MINNEAPOLIS — The University of Wisconsin football team looked confused and disorganized a number of times Saturday during its 23-13 loss to Minnesota.
The No. 18 Badgers had multiple procedural penalties and burned a timeout in a third-and-short situation in the third quarter when they substituted incorrectly and didn’t have enough players in the huddle.
No single sequence showed the Badgers’ disarray at Huntington Bank Stadium more than what happened when they faced fourth-and-1 at their 21-yard line down by 10 with 4 minutes, 26 seconds remaining. UW sent out its punt unit and tried to go through with the punt before a false start on fullback John Chenal backed up the play 5 yards.
The offense returned to the field on fourth-and-6 and converted with a pass to tight end Jake Ferguson, but the Badgers burned a timeout after the false start to get in a play.
UW coach Paul Chryst said special teams coordinator Chris Haering typically is in charge of sending in the punt unit, but all decisions fall on him as coach.
“Never should’ve even been thinking the punt,” Chryst said. “Didn’t handle that well, flat out. … Everything goes through me, so it was a mistake on me, by me.”
Credit to Paul Chryst for taking the blame on the fourth-and-1 decision to send the punt team out before changing back to offense after the false start. “Didn’t handle it well.” pic.twitter.com/jshwt4iqNe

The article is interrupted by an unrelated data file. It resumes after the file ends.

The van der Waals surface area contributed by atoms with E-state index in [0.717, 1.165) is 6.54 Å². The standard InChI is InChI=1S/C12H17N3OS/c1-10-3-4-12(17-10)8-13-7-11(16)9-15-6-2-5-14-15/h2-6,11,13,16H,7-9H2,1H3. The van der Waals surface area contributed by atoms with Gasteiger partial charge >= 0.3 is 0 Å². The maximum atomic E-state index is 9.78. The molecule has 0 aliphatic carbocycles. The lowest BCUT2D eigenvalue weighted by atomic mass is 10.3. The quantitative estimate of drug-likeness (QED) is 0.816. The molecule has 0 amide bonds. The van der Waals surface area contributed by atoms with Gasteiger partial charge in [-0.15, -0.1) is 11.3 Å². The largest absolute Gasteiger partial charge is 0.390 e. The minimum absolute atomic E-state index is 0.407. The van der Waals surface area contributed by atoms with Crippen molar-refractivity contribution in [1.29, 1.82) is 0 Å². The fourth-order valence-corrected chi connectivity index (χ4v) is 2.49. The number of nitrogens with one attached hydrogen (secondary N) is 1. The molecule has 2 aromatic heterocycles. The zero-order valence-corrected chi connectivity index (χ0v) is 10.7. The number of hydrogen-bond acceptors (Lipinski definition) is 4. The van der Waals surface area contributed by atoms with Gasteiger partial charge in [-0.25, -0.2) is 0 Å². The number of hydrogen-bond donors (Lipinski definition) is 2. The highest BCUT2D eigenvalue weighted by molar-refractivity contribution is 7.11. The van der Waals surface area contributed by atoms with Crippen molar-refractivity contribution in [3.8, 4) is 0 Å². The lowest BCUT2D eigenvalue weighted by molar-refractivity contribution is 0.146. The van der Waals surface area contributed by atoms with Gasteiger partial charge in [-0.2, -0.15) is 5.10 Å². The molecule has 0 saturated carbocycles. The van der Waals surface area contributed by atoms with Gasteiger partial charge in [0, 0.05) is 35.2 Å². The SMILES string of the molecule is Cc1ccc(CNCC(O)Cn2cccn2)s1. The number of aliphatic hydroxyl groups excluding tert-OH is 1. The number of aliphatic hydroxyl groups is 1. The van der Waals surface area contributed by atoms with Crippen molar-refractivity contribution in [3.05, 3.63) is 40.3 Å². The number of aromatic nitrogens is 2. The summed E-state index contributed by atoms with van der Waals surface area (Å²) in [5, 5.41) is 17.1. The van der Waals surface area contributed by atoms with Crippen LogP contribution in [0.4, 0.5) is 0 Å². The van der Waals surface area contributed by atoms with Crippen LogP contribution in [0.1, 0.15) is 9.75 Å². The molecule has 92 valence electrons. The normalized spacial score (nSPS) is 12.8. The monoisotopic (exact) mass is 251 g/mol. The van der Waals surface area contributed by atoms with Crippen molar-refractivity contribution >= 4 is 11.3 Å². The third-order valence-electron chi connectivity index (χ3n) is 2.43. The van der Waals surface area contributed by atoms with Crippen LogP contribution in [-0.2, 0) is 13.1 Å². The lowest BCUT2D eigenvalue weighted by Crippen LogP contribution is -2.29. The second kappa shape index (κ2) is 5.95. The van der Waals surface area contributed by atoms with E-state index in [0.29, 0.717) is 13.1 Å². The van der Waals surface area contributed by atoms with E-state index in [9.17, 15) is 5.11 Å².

UW eventually turned over the ball on downs to end the drive at its 33-yard line.
Pick a turning point
Minnesota snatched the momentum in the second half when quarterback Graham Mertz’s pass to the right flat intended for senior Kendric Pryor was intercepted by Minnesota freshman Justin Walley. The turnover set up Minnesota at the Badgers’ 28, and the Gophers scored two plays later.
“Giving them a short field, we’re up 10-6 and then quickly they scored on a short field,” Chryst said. “(We) didn’t do enough to win.”
Mertz’s pass was behind Pryor, but Pryor outjumped Walley and got his hands on the ball first. The two wrestled for the ball on the way to the ground and it appeared they had simultaneous possession, which would by rule be a catch for Pryor. As the two rolled upon hitting the ground, one of Pryor’s hands came off the ball and likely was the reason for the officials’ decision to call it an interception.
Pryor said he wasn’t surprised the call stood after review.
“They called it an interception and I just know on those types of plays and those calls, if there’s not clear-cut evidence, most likely it’s not getting overturned,” Pryor said. “I think if they would’ve called it a catch on the field at first, it would’ve remained a catch.”
Photos: Wisconsin Badgers fall to Minnesota Golden Gophers in Battle for Paul Bunyan’s Axe
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